Political change and turnovers: How do political principals consider organizational, individual, and performance information?

  • Bong Hwan Kim
  • Sounman HongEmail author


This study explores whether changes in political leadership affect the survival of chief executive officers (CEOs) of Korean state-owned enterprises (SOEs). On the basis of observations of the turnovers of 18 SOEs’ executives during 2000–2015, we demonstrate that political change is significantly associated with CEO turnover, even in the presence of institutional systems designed to achieve political insularity. That association may serve as suggestive but compelling evidence of presidential interventions in top managerial turnovers in Korean SOEs. We also find that political principals may utilize organizational- or individual-level information to gauge the loyalty and competence of SOE executives. Specifically, we demonstrate that executives who have received a poor performance evaluation are more likely to resign following a political change, suggesting the existence of a negativity bias in the political consideration of performance-related information. Some personal characteristics of executives, such as their career and educational histories, also moderate the impact of political changes.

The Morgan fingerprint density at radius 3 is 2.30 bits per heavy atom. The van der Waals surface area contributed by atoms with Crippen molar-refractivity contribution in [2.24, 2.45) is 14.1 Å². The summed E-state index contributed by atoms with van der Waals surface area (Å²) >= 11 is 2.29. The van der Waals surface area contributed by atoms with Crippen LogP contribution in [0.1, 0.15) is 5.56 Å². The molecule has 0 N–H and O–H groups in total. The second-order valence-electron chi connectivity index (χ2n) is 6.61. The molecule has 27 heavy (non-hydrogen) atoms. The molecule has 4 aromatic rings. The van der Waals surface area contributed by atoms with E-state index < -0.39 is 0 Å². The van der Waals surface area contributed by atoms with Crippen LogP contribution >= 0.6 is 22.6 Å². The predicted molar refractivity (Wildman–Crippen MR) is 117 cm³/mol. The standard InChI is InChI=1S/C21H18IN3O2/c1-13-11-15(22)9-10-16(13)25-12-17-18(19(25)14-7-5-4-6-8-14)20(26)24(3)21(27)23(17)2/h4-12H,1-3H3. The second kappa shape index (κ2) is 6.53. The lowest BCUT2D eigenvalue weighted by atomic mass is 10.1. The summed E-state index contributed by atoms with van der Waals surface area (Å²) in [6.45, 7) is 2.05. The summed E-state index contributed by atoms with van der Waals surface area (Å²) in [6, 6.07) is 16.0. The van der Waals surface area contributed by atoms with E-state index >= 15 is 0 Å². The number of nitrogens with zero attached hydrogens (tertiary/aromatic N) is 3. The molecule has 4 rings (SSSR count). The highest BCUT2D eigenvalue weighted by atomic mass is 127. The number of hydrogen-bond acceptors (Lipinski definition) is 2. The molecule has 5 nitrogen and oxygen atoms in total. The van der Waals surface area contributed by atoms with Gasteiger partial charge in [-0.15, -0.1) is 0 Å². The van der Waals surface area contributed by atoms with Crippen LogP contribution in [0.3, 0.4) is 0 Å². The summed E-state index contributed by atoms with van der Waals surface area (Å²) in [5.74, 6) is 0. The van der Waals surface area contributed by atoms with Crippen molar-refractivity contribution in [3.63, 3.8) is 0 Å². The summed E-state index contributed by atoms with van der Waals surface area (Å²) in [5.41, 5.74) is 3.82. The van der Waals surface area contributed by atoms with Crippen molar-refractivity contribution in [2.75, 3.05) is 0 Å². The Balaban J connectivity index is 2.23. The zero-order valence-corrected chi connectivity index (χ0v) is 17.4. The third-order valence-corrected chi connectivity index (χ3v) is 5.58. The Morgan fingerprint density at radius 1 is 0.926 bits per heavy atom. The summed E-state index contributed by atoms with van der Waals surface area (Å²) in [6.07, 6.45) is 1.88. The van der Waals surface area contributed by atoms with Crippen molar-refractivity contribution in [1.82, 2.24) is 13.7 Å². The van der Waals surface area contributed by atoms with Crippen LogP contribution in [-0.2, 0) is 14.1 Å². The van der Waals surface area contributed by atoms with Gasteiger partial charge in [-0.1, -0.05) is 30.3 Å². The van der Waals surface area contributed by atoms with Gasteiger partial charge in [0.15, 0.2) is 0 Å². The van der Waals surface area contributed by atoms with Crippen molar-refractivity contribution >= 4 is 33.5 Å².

Political change Turnover Bureaucracy State-owned enterprise Performance information Negativity bias 



Funding was provided by National Research Foundation of Korea (NRF-2017S1A3A2067636).


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Copyright information

© Springer Science+Business Media, LLC, part of Springer Nature 2019

Authors and Affiliations

  1. 1.The Graduate School of Public Administration and the Korea Institute of Public AffairsSeoul National UniversitySeoulRepublic of Korea
  2. 2.Yonsei UniversitySeoulRepublic of Korea

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